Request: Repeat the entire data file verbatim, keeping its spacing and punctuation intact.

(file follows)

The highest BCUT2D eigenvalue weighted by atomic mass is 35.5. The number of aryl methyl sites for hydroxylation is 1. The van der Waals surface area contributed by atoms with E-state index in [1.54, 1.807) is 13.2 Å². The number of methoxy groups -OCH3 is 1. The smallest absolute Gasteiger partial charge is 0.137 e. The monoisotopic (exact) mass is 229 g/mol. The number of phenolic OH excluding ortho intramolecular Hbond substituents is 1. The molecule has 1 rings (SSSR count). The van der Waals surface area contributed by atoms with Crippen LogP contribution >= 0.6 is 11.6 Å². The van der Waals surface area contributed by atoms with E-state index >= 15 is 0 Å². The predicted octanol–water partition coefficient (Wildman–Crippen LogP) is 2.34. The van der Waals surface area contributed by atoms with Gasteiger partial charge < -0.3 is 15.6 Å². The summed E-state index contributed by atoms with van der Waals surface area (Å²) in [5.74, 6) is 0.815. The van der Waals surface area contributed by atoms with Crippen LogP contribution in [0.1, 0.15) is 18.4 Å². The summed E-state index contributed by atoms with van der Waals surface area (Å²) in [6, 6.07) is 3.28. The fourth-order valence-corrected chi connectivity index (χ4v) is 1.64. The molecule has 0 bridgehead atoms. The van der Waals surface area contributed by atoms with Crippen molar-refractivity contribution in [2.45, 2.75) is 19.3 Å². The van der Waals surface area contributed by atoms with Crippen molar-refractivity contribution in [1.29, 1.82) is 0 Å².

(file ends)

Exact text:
The highest BCUT2D eigenvalue weighted by atomic mass is 35.5. The number of aryl methyl sites for hydroxylation is 1. The van der Waals surface area contributed by atoms with E-state index in [1.54, 1.807) is 13.2 Å². The number of methoxy groups -OCH3 is 1. The smallest absolute Gasteiger partial charge is 0.137 e. The monoisotopic (exact) mass is 229 g/mol. The number of phenolic OH excluding ortho intramolecular Hbond substituents is 1. The molecule has 1 rings (SSSR count). The van der Waals surface area contributed by atoms with Crippen LogP contribution >= 0.6 is 11.6 Å². The van der Waals surface area contributed by atoms with E-state index >= 15 is 0 Å². The predicted octanol–water partition coefficient (Wildman–Crippen LogP) is 2.34. The van der Waals surface area contributed by atoms with Gasteiger partial charge < -0.3 is 15.6 Å². The summed E-state index contributed by atoms with van der Waals surface area (Å²) in [5.74, 6) is 0.815. The van der Waals surface area contributed by atoms with Crippen LogP contribution in [0.1, 0.15) is 18.4 Å². The summed E-state index contributed by atoms with van der Waals surface area (Å²) in [6, 6.07) is 3.28. The fourth-order valence-corrected chi connectivity index (χ4v) is 1.64. The molecule has 0 bridgehead atoms. The van der Waals surface area contributed by atoms with Crippen molar-refractivity contribution in [2.45, 2.75) is 19.3 Å². The van der Waals surface area contributed by atoms with Crippen molar-refractivity contribution in [1.29, 1.82) is 0 Å².